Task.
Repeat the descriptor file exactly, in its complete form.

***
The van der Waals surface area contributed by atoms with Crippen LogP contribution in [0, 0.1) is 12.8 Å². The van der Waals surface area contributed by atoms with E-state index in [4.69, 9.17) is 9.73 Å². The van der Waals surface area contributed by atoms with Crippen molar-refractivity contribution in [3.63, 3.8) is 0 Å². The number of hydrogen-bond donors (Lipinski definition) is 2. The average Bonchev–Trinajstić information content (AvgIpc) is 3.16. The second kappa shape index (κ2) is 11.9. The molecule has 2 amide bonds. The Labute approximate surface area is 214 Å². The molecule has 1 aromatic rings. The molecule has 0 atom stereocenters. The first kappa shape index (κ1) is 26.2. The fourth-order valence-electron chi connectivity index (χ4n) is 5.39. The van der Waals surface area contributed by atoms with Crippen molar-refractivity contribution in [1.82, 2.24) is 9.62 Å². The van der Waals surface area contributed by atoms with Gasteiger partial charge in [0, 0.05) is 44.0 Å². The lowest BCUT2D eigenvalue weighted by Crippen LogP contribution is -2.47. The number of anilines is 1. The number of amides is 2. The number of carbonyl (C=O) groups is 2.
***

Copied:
The van der Waals surface area contributed by atoms with Crippen LogP contribution in [0, 0.1) is 12.8 Å². The van der Waals surface area contributed by atoms with E-state index in [4.69, 9.17) is 9.73 Å². The van der Waals surface area contributed by atoms with Crippen molar-refractivity contribution in [3.63, 3.8) is 0 Å². The number of hydrogen-bond donors (Lipinski definition) is 2. The average Bonchev–Trinajstić information content (AvgIpc) is 3.16. The second kappa shape index (κ2) is 11.9. The molecule has 2 amide bonds. The Labute approximate surface area is 214 Å². The molecule has 1 aromatic rings. The molecule has 0 atom stereocenters. The first kappa shape index (κ1) is 26.2. The fourth-order valence-electron chi connectivity index (χ4n) is 5.39. The van der Waals surface area contributed by atoms with Crippen molar-refractivity contribution in [1.82, 2.24) is 9.62 Å². The van der Waals surface area contributed by atoms with Gasteiger partial charge in [0, 0.05) is 44.0 Å². The lowest BCUT2D eigenvalue weighted by Crippen LogP contribution is -2.47. The number of anilines is 1. The number of amides is 2. The number of carbonyl (C=O) groups is 2.